The Activating Sustainability podcasts look at a host of sustainability topics, unpacking the issues, dissecting the solutions and inspiring others to share in our vision.
In our first episode, host and Associate Director Chris Peterson was joined by former Executive Director Don Reed to discuss the emerging risks and opportunities of climate change, and how organisations can begin to quantify them.
Chris Peterson: Hello, and welcome to sustainability matters. A new podcast brought to you by Anthesis. We’re a global team of sustainability experts who strive to support others in achieving a more productive and resilient future. We believe that the world deserves better and that change is vital for our people, cities, businesses, and planet.
My name is Chris Peterson. I’m an associate director at Anthesis, and my passion really lies in leveraging the power of business to drive social value. Over this podcast series, we’ll look at a whole host of sustainability issues and consider their impact for different sectors. We’ll unpack the topic, explore the potential solutions and hopefully inspire others to share in our vision.
And our first episode, I’m excited to be joined by my colleague, Don Reed, executive director with Anthesis Group, Don and I have had some great conversations around climate risk and the investor community, and the expectations that are evolving within this space and I invited Don to come on to the podcast today to share some of those insights. So Don welcome.
Don Reed: Thank you very much, Chris. Looking forward to the conversation.
Chris Peterson: Fantastic. So why don’t we jump right in. Maybe you could start by just giving us a little bit insight around what is meant by climate risk.
Don Reed: Well, the key question is really what are the risks to business success that are posed by climate change?
And those can be things like, you know, business interruption costs, changes, brand reputation, revenue, all sorts of things. But the way we found that’s most successful for how to think about that is really a matrix between the impacts of climate then thinking about operations, supply chain and markets.
So on the impacts, usually that world is divided into the physical impacts and the transition impacts and the physical impacts, in turn, include things like chronic or incremental changes. Things like temperature rises and changes in growing seasons and that sort of thing. But particularly for utilities, things like reduced water supply in some regions, which can affect the cooling systems for thermal power plants.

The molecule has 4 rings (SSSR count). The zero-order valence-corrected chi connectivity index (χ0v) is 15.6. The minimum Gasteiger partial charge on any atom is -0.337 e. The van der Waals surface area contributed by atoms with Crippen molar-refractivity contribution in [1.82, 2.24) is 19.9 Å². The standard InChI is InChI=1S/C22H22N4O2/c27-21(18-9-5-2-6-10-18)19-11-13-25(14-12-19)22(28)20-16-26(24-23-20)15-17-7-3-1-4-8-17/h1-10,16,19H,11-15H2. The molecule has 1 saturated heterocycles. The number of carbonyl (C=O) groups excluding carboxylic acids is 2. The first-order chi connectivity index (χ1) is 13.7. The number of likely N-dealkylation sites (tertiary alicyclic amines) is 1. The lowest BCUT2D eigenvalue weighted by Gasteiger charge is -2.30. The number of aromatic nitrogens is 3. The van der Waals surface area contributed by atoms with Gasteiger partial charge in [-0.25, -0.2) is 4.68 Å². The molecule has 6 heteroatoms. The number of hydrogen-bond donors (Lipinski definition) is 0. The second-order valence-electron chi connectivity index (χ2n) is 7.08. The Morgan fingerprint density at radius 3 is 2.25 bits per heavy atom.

But not just those kinds of chronic effects, also acute or event effects, like more intense rainfall events, increase in cyclones or hurricanes. And then there’s those physical impacts that really cross over, like big storm surges from large hurricane-type events combined with higher sea levels, having the double whammy impact.
But the physical side and then transition, like how is the public policy world going to respond to climate change? You’re used to thinking about things like a price on carbon or regulation of carbon emissions in the utility industry, but it can also be things like greater incentives or renewables and changes in market preference for a low carbon power.
And then, you can’t think about transition without also having an overlay of the technology development curves, particularly in things like renewables and storage, where that’s an ordinary part of your business planning in the utility industry. But the added aspect of incentives changing that kind of break even cost point or cost parity between renewables and existing thermal assets.
All that is part of the complexity of thinking about transition risk. Then for all those kinds of risks, we also need to think about them in what do they mean for your own operations and that’s particularly true in utilities, but it helps to also think about them in supply chain and then in your end user markets.
So that’s kind of the framework for what do we mean by climate risk and all of those also have an opportunity aspect to them. We think if you can think first about the risks, and that’s very real, but we definitely have some utility clients that have put a lot of emphasis on their climate analysis, on the opportunities, because they think they’re really well positioned and they have good long-term assets.
Chris Peterson: That’s perfect. Thanks for that overview. Because I think that is that interesting insight, right? That there’s this evolving and emerging focus and structure around how people are thinking about this climate risks. And it feels like it’s evolved from being a relatively vague concept to one that is robust, having these really clear elements to it. And I guess maybe building off of that, why do you think that’s coming up more and more than now? Are there to drivers within that, or things that are really impacting that currently?